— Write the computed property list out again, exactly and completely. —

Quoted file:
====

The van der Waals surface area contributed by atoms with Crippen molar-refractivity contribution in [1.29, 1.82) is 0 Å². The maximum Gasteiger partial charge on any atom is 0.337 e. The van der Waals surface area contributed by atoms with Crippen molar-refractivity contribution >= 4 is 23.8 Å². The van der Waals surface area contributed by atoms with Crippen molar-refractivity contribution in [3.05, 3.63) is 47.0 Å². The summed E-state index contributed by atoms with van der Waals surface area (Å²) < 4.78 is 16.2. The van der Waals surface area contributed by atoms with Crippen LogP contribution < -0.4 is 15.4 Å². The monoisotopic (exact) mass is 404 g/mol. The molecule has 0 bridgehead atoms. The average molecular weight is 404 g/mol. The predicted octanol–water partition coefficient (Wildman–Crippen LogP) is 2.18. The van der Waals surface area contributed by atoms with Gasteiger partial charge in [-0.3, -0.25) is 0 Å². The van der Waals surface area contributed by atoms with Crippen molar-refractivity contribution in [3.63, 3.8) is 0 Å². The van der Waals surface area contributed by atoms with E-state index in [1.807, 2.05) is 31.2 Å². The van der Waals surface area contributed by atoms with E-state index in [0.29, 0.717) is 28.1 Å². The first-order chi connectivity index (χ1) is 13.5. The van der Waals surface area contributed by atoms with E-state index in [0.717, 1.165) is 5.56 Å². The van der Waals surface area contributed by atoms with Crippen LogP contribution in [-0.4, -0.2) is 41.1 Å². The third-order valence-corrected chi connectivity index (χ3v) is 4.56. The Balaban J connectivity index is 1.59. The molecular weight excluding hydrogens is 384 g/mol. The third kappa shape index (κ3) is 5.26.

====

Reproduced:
The van der Waals surface area contributed by atoms with Crippen molar-refractivity contribution in [1.29, 1.82) is 0 Å². The maximum Gasteiger partial charge on any atom is 0.337 e. The van der Waals surface area contributed by atoms with Crippen molar-refractivity contribution >= 4 is 23.8 Å². The van der Waals surface area contributed by atoms with Crippen molar-refractivity contribution in [3.05, 3.63) is 47.0 Å². The summed E-state index contributed by atoms with van der Waals surface area (Å²) < 4.78 is 16.2. The van der Waals surface area contributed by atoms with Crippen LogP contribution < -0.4 is 15.4 Å². The monoisotopic (exact) mass is 404 g/mol. The molecule has 0 bridgehead atoms. The average molecular weight is 404 g/mol. The predicted octanol–water partition coefficient (Wildman–Crippen LogP) is 2.18. The van der Waals surface area contributed by atoms with Gasteiger partial charge in [-0.3, -0.25) is 0 Å². The van der Waals surface area contributed by atoms with Crippen molar-refractivity contribution in [3.63, 3.8) is 0 Å². The van der Waals surface area contributed by atoms with E-state index in [1.807, 2.05) is 31.2 Å². The van der Waals surface area contributed by atoms with E-state index in [0.29, 0.717) is 28.1 Å². The first-order chi connectivity index (χ1) is 13.5. The van der Waals surface area contributed by atoms with E-state index in [0.717, 1.165) is 5.56 Å². The van der Waals surface area contributed by atoms with Crippen LogP contribution in [-0.4, -0.2) is 41.1 Å². The third-order valence-corrected chi connectivity index (χ3v) is 4.56. The Balaban J connectivity index is 1.59. The molecular weight excluding hydrogens is 384 g/mol. The third kappa shape index (κ3) is 5.26.